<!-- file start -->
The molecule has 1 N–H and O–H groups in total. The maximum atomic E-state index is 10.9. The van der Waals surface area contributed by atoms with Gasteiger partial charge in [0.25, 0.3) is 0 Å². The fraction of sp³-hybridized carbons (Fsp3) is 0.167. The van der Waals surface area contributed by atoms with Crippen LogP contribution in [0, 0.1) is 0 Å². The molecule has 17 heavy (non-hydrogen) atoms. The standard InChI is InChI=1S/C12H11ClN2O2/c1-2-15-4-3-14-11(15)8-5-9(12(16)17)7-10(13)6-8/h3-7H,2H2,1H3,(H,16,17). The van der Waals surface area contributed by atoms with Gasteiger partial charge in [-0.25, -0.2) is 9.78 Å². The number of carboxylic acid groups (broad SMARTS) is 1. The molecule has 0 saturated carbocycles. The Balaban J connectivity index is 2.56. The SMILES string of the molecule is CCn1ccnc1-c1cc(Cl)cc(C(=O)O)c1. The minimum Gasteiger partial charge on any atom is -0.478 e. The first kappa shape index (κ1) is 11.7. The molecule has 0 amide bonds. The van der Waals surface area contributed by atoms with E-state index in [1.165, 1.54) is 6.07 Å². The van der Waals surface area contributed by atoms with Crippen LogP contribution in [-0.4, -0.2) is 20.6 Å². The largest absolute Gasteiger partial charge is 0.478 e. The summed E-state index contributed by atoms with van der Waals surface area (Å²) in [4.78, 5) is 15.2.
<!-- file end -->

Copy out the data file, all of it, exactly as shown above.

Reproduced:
The molecule has 1 N–H and O–H groups in total. The maximum atomic E-state index is 10.9. The van der Waals surface area contributed by atoms with Gasteiger partial charge in [0.25, 0.3) is 0 Å². The fraction of sp³-hybridized carbons (Fsp3) is 0.167. The van der Waals surface area contributed by atoms with Crippen LogP contribution in [0, 0.1) is 0 Å². The molecule has 17 heavy (non-hydrogen) atoms. The standard InChI is InChI=1S/C12H11ClN2O2/c1-2-15-4-3-14-11(15)8-5-9(12(16)17)7-10(13)6-8/h3-7H,2H2,1H3,(H,16,17). The van der Waals surface area contributed by atoms with Gasteiger partial charge in [-0.25, -0.2) is 9.78 Å². The number of carboxylic acid groups (broad SMARTS) is 1. The molecule has 0 saturated carbocycles. The Balaban J connectivity index is 2.56. The SMILES string of the molecule is CCn1ccnc1-c1cc(Cl)cc(C(=O)O)c1. The minimum Gasteiger partial charge on any atom is -0.478 e. The first kappa shape index (κ1) is 11.7. The molecule has 0 amide bonds. The van der Waals surface area contributed by atoms with E-state index in [1.165, 1.54) is 6.07 Å². The van der Waals surface area contributed by atoms with Crippen LogP contribution in [-0.4, -0.2) is 20.6 Å². The largest absolute Gasteiger partial charge is 0.478 e. The summed E-state index contributed by atoms with van der Waals surface area (Å²) in [4.78, 5) is 15.2.